'Always our protector': Working out memories of a fallen Airman

  • Published
  • By Lt. Col. Kristi Beckman
  • U.S. Air Forces Central Public Affairs
What does the word "gym" mean to you? Does it mean the blood, sweat and tears of weight training and cardio to get in tip-top shape? Does it symbolize a place where your buddies meet to blow off steam?

To 1st Lt. Noel Carroll, it is a place where she feels at home. It is a place where she goes to feel her brother's presence and know that a gym to him meant sculpting the perfect machine and hanging out with his "bros." You see, her gym is named after her brother, Tim Davis, who died in Afghanistan in 2009.

Staff Sgt. Tim Davis was a combat controller, one of the most highly trained special operations forces in the U.S. military. He was on his second deployment when he lost his life to a roadside bomb leaving behind his wife and one-year-old son.

"When we lost Tim, I was an (emergency room) nurse working in Seattle," said Carroll, who is just one and a half years younger than Tim. "I knew immediately I wanted to go overseas and take care of wounded soldiers. When I heard about flight nursing and flying the wounded soldiers home, I knew that was what I wanted to do, so I signed up for the Air Force."

Today, Carroll is an aeromedical evacuation flight nurse stationed at Bagram Airfield, Afghanistan. Her office is a flying hospital aboard a C-17 Globemaster III, C-130 Hercules or KC-135 Stratotanker. On a daily basis, she flies throughout Afghanistan picking up wounded troops and doing her best to ensure they make it back safe and sound to Craig Hospital at Bagram Airfield for better medical care.

And just like Carroll, who takes care of the wounded, a combat controller is also a protector. Their motto, "First There," reaffirms the combat controller's commitment to undertaking the most dangerous missions behind enemy lines by leading the way for other forces to follow.

One of Davis' closest friends and teammates, Master Sgt. Ken Huhman, said Tim lived by that motto.

"He was an incredible teammate who always put others before himself without any complaints," said Huhman. "There are many things that make up a CCT, but one of the most important things is the team mentality, one's willingness to put others before themselves."

A combat controller is not for the faint of heart, but Davis' former commander Col. Brett Nelson said if you want to be a combat controller, be a combat controller like Tim: loyal, physically strong, mentally tough, disciplined and never satisfied with good-enough.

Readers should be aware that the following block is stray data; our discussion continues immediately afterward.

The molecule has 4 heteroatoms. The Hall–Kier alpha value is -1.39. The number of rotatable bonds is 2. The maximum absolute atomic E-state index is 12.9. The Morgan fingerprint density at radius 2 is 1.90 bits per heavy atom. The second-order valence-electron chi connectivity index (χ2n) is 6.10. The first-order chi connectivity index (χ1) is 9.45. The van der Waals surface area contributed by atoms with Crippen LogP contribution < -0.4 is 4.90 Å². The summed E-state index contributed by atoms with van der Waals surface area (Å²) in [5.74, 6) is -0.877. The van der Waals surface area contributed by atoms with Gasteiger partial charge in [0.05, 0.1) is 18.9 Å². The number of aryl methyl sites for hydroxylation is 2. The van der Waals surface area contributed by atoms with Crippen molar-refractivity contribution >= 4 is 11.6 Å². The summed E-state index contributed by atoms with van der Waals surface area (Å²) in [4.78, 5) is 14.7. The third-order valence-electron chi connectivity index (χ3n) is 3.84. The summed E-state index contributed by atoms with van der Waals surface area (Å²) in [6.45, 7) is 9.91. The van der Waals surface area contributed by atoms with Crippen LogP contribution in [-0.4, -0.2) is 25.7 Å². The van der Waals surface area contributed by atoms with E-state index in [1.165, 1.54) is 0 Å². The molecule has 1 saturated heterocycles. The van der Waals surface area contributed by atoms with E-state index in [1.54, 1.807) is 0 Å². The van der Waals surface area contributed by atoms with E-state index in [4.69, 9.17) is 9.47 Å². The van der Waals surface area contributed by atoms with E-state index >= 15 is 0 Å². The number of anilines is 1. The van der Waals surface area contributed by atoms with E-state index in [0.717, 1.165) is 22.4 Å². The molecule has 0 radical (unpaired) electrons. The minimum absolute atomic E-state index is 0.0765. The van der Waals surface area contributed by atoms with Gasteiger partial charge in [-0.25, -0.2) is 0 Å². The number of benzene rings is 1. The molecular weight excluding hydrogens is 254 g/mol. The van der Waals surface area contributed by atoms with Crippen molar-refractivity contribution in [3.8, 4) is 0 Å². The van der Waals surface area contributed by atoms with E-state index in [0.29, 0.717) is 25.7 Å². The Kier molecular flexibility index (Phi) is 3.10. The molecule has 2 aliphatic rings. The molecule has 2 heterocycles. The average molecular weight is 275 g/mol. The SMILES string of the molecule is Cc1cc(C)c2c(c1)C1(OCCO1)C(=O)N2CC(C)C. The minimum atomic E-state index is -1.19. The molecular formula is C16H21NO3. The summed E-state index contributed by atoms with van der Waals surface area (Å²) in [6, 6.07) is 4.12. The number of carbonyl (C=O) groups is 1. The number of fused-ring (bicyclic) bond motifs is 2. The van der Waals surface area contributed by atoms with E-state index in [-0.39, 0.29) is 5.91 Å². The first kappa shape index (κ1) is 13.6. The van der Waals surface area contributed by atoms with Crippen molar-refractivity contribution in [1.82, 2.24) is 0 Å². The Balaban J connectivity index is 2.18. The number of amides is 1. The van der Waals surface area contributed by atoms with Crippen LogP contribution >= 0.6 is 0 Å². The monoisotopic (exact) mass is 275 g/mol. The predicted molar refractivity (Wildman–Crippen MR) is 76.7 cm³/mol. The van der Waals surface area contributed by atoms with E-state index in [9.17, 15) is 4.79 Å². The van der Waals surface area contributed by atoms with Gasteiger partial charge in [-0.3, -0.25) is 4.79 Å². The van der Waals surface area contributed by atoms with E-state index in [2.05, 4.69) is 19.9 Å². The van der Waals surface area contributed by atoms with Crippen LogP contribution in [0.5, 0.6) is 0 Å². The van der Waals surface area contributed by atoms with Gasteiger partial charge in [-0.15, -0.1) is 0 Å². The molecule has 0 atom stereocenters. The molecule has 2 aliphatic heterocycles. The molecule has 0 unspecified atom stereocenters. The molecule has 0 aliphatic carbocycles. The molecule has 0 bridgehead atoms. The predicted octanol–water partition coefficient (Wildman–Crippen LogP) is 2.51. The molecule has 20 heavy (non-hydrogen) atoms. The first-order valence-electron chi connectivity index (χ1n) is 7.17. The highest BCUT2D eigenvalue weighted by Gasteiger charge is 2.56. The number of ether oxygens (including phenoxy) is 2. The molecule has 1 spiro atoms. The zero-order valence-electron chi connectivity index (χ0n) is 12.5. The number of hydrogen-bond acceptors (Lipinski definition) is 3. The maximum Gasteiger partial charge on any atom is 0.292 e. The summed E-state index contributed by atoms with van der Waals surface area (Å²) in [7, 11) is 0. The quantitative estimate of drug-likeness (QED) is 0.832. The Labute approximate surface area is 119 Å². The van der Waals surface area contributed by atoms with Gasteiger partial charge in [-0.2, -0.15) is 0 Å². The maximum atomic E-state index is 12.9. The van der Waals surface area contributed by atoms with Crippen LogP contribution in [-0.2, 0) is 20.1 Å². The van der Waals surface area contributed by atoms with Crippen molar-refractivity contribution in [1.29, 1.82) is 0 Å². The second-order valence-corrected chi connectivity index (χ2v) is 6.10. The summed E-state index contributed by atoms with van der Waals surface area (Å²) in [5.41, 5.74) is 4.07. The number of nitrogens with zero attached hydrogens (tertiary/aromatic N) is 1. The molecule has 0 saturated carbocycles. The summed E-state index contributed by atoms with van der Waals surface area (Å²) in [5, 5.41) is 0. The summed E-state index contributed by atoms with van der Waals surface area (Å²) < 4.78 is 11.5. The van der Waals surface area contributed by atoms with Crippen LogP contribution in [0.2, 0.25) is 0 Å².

"They have a strong sense of right and wrong," said Carroll. "They are naturally competitive, strong-willed and willing to take risks. They are silent heroes, not ones to boast or brag. They are willing to lay down their lives for their loved ones ... And that's just what Tim was and just what Tim did. I am truly thankful for his service and for laying down his life for his family and country. I am so proud of all his accomplishments; he definitely left his mark in this world and in people's hearts."

It was no surprise to anyone in Davis' family that he became a combat controller.

"Tim's nature was one of protecting, even as a young boy," said Tim's dad, Mike Davis. "All his life he befriended the underdog, helped them fit in and achieve."

Nelson said there was a lot that was special about Tim, but his informal leadership founded through personal discipline is what he remembers the most, along with Tim's very competitive nature.

"This competitive nature was really just a manifestation of his personal discipline -- if someone performed a task better than he, he recognized a personal responsibility to be better and set out to do just that," said Nelson. "His leadership excellence resulted from this great personal discipline coupled with a quiet, confident nature that was encouraging, not intimidating."

Along with that discipline, Huhman said fitness is a critical part of being a combat controller.

"High level of fitness is required to be successful," said Huhman. "Due to the rigorous physical demands, fitness is essential to not only success, but your survival and the safety and survival of your team."

This fitness and discipline is what earned Davis his nickname, "The Rock," said Carroll. And it is very fitting that the gym at Bagram Airfield carries this nickname because her brother loved to workout.

"I remember one of his friends saying Tim was the only one he could get to run the stairs with him carrying five gallon buckets in each hand filled with sand," Davis' dad said. "If Tim had left us instructions, I think he would have said, 'If you guys have to put my name on something after I'm gone, don't put it on a lake or a rock or a field ... put it on a gym.'"

The elder Davis said he will forever be proud of his son's service and all he accomplished.

"He performed and took responsibility beyond his rank," he said. "He was a natural born leader who was recognized by those he served with and those who served over him."

Carroll said she enjoys working out at The Rock and remembering her brother.

"When I look over and see his memorial and the pic of his smiling face, it often makes me sadder than anything else," said Carroll. "I miss him so much and wish he could be here with me. I wish we could work out together and run together and reminisce about our childhood. At the same time, it does make me work out harder. I know he's proud of me and I know he's protecting me ... Even from afar, he will always be our protector."